This past weekend was a busy one for the Smiths. But that’s how we like it around here—until we can’t stand it any more. Saturday, my little dude turned 5 and Pam ran in the Hagg Lake “Mud Run” 50K outside of Gaston, OR. She says she lost 250 “Mom points” by racing on her kid’s birthday, but made them back (and more) by baking an awesome X-wing Fighter birthday cake for his party on Sunday.
So, as we often do in our house, we performed the old switcheroo on Sunday. I went for my run and Pam had the kids…this works great for getting our runs in, but not for seeing much of your spouse, hence the reason for Wednesday night run/date night!
Early Sunday morning, I headed out to run the Hagg Mud 25K and let me tell you, the operative word for the day was definitely “mud”! Pam had been warning me about the famous mud at Hagg lake for weeks but I wasn’t worried. Then she ran 2X around the lake on Saturday and told me it was really muddy and that it would only get worse for the 25Kers who were running on Sunday. But I still wasn’t worried. THEN I saw some of the pictures of the 50K runners circulating on Facebook after the race on Saturday. I was worried.
Thanks to Pam’s pre race briefing Saturday night, I felt like I had a pretty good race plan going in to the day. It’s amazing how race planning helps me achieve my best results. Whenever I visualize the day I do well. When I don’t, well you know what happens. How does the saying go, “failing to plan means planning to fail?” Here was what we came up with:
- Hammer the 3-4 miles of paved section as hard as you can.
- Work hard during the first 1/3 of the race
- Back off a little during the second 1/3 of the race
- Push it as hard as I can during the last 1/3 of the race.
And the goal for the day??? Beat Pam’s original Hagg Lake 25K time from 10 years ago when she was a novice trail runner.
Did I mention that the day went according to plan? It started out with a 1.5 mile (total) out and back section on road. .75 miles up a steep hill and then back. I don’t usually like to start out hard, and I’m not good at running up hills, but I stuck to the plan of “hammering the pavement” and managed to run about 7:00/mile pace during this section. The first aid station was at about 5 miles, so after I finished the out and back I had about 3.5 miles of really hard running according to my race plan. Even though I wasn’t going fast, I was pushing myself really hard during this section. I was having a tough time catching my breath and the mud was causing me lots of troubles. I didn’t actually fall (during this section), but I slipped all over the place and felt like I had to work twice as hard as normal to run about 9:45/mile pace. Coming in to the aid station, I thought I was going to be in trouble for the rest of the day. I just didn’t feel well and thought to myself that I just ran way too hard for the last 55 minutes.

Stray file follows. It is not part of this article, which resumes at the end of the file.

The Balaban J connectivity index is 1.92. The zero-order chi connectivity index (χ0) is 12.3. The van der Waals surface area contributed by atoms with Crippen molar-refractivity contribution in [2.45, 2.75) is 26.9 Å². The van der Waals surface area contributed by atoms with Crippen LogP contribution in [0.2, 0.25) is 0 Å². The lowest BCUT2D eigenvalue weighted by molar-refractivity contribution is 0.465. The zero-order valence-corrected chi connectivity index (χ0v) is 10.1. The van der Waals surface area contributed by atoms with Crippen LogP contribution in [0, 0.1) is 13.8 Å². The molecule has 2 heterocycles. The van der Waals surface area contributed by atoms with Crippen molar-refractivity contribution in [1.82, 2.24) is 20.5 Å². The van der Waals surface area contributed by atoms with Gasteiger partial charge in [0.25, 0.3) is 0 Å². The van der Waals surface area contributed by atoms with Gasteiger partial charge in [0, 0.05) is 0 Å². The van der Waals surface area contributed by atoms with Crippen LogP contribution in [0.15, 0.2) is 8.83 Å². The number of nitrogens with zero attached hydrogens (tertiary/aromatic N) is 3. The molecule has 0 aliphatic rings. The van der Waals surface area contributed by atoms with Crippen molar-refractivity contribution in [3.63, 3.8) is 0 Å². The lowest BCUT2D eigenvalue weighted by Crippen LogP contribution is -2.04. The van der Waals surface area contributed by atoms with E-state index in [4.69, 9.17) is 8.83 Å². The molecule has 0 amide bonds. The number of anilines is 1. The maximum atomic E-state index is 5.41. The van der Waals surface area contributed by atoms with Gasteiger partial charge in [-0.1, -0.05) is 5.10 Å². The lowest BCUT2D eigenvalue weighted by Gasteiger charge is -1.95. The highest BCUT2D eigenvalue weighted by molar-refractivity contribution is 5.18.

So, at the first aid station, I took a 60 second break, ate a gu (vanilla bean w/caffeine), filled my bottle, said “hi” to a friend who was waiting for his wife and then took off.
The second 1/3 went pretty much according to plan as well. Actually I’d say it went a little better. Much of it wasn’t as muddy, the trail was very runnable and I was able to make better time through this section without working as hard as I worked on the first section. This was the best part of the race for me by far. I’d love to go back and run this section again and be able to pay more attention to my surroundings instead of staring at my feet for 2.5 hours. I knew I was running well during this section because I didn’t get passed once between aid station #1 and aid station #2. By the time I arrived at aid station #2, I was feeling much better and ready to tackle the last 4 miles.
At the second aid station I again took a 60 second break, ate a gu (vanilla bean w/caffeine), filled my bottle, said “hi” to the same friend (I was now running with his wife who promptly left me in the dust when I stopped at the aid station) and then proceeded on with the final 1/3 of the race.
For me, the last 1/3 was the least scenic and the most difficult to run. The difficulty came partly from being a bit tired, but also because I was getting blisters under my toe nails on both feet and the bottom of my left foot was starting to become sore as well. Every once in a while, I would step on a rock with the ball of my left foot and I would get a really sharp pain that would take a few steps to dissipate. This is a recurring problem that has really been getting better as of late, but whenever there’s an embedded rock I tend to step on it and aggravate the pain a little bit.
The last mile of the race was the worst by far. Usually I can “smell the barn” and pick up my pace a lot during the last mile of any race. But the mud yesterday really kept me from doing that. It was thick and sloppy and cambered off to the side so that every step forward also tried to send me down the hill towards the lake. It was tough running for sure. I didn’t feel terribly tired, and I was able to increase my efforts to run faster, but the mud just sucked all that extra energy out of my strides and kept me from running as fast as I wanted to do.
I ended up crossing the line in 2:30:53 which is a time that I’m really happy with. Pam finished a little bit longer of a course 10 years ago in 2:33:xx and she thought it would be really tough for me to break that time. I’m really glad that I was able to do that. All in all, it was a great day in the mud. I had a lot of fun as well and didn’t feel like I was too spent at the end of the day.
Today I feel great, except for my toes which are going to hurt me for a while I think. I’ve only got one day scheduled for rest and it’s back in the gym and on the roads tomorrow.
If you ever want to get muddy and have a lot of fun at a very well organized race, then the Hagg Mud runs are for you. Next year, I may have to tackle the 50K!